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RUSSIAN POVERA. An exhibition of contemporary art. A Sergey Gordeev Project


SEPTEMBER 25, 2008


Olga and Alexander Florensky

The artists Alexander and Olga Florensky - headliners of numerous exhibitions, key members of the group Mit'ki - live in St. Petersburg and work at their country-house. Their works are kept in dozens of museums around the world. For over twenty years, they have been making impossible objects and other equally wonderful things. Their objects are incredibly organic coalescences of found objects of various kinds - sometimes ones that have lived at home for a long time, sometimes ones found on the trash heap, sometimes bought at an expensive antiques stores. Their sizeable - judging by the dacha-studio overcrowded with art - oeuvre exudes light irony and feeds on the observation of children's games and wishes, which have made themselves at home in the adults' heads and have no desire to leave. The optics of a game sheds light on much in that seriousness which cannot tolerate reflexivity or self-irony - for example, the seriousness of war and victory, power, or world religions. In their large projects, the Florenskys show objects, paintings, photographs, drawings, silk-screens, blueprints, films (a mix of animation, documentary, and feature films). They can do everything.

Alexander Evangely


O&A Florensky were born in 1960.
In 1982 graduated from College of Art and Design named after Mukhina.
The MITKI art group founders (1985). Had an internship at the Institut des Hautes Etudes en Arts Plastiques (director: Pontus Hulten) (1990). Members of Art Union of Russia.
The authors of the animation movies: MITKIMAIER, 1992, The Story of a Miracle of Miracles (Olga Florenskaya, 1994) and Captured movies (O&A Florensky, 2004).
O&A Florensky are participants of Russian and International film festivals (1993-2005) and founders of MITKILIBRIS publishing house (1994).
Alexander Florensky - one of the founders and curator of MITKI-VHUTEMAS art center in St. Petersburg (1997-2005), in 2003-2004 - chief artist and curator of Adresa Peterburga magazine.
Since 2006 Alexander Florensky is the head of contemporary art department in Tsarskoselsky Collection State Museum.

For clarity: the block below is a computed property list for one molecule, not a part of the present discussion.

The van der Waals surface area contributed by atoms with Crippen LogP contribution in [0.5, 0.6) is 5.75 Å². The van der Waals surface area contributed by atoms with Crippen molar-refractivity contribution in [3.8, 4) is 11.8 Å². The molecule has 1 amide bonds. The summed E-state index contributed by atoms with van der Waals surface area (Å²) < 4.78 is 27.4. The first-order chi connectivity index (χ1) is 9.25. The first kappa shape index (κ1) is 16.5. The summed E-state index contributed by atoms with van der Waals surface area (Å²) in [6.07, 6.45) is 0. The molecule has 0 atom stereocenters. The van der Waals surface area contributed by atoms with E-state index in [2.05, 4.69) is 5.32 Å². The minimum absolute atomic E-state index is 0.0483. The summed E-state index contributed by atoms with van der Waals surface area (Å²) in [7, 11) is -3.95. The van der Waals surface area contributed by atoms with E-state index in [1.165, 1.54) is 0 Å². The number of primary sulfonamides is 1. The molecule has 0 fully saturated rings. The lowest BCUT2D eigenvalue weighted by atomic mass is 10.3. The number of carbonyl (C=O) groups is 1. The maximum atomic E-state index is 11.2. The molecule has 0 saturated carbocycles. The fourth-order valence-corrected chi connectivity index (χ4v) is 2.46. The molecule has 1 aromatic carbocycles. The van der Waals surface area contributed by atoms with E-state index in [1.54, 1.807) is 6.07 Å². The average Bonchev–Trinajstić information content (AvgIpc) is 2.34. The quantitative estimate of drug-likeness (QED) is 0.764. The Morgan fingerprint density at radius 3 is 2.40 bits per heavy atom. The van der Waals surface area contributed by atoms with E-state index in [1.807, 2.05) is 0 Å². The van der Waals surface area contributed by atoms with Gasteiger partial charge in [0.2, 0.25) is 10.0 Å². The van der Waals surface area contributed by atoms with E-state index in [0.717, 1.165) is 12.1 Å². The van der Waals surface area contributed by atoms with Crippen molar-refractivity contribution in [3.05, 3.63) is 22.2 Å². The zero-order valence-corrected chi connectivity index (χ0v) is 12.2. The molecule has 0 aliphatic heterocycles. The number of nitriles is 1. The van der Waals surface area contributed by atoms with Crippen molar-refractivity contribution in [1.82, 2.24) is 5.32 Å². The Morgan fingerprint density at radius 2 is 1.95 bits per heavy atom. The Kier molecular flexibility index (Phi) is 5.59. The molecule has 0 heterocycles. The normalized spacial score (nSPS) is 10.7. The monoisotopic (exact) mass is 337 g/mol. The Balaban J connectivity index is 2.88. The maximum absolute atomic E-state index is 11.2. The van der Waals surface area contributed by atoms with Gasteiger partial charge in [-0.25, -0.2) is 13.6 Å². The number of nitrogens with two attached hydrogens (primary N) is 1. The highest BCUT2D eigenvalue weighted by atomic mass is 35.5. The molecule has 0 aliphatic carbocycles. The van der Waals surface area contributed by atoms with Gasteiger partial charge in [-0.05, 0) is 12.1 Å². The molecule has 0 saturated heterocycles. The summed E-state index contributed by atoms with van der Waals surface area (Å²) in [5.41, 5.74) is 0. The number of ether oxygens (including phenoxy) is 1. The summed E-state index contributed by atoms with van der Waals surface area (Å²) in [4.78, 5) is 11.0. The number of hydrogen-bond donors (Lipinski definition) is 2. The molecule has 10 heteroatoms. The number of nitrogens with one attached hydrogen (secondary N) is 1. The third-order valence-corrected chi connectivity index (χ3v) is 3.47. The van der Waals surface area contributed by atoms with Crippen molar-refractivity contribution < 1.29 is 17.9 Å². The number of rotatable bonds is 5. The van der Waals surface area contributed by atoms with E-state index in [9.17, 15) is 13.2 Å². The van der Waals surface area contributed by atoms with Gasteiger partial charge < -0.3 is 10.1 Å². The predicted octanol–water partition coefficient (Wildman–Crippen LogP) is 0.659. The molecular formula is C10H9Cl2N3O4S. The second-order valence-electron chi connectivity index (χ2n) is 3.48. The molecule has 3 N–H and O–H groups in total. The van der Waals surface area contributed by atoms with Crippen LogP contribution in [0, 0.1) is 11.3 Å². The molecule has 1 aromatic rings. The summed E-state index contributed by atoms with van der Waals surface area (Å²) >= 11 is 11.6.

Since 1994 O&A Florensky work together for big projects (Movement Towards Iye, Moveable Bestiary, Local Time, Russian Trophy, Russian Patent, Wilhelm Winter's Universal Museum, etc.).
In 2004 A. Florensky (together with I. Sotnikov) creates the Society of amateurs of painting and drawing.
Artists live and work in St Petersburg and Tbilisi.

& Florensky. Armadillo Skeleton
From the project Various Skeletons, 2008
Object, mixed media, 5010045 cm

& Florensky. Elephant Skeleton
From the project Various Skeletons, 2008
Chair back, casting mold, coal pan, tin pipes, climbing irons, three-pound weight,
14518065 cm

& Florensky. Downtown Kronstad
From the project Geographical Maps, 2006
Straightedges, garden pump, inkstand, bottle, aluminum cans, toy boat, 11055 cm

& Florensky. Beluga Skeleton
From the project Various Skeletons, 2008
Parts of Viennese chairs, wooden capital, screw for workbench clamp, swingle, chain, hooter, 2609015 cm

Alexander Florensky: About Olga's first project with objects, Ekaterina Andreeva wrote, "Pity and the desire to show a thing some kindness." Our dacha is like an installation made of those things, sometimes it's impassible. All of the rooms of an old two-story house, all of the sheds - everything is taken up by things that with time will turn into sculptures. After an exhibition, we have to figure out what to do with the objects. We have no problems with storage spaces, of course, but three-meter boats still interrupt the flow of our life. Every once in a while, we manage to get rid of them. Then we are happy.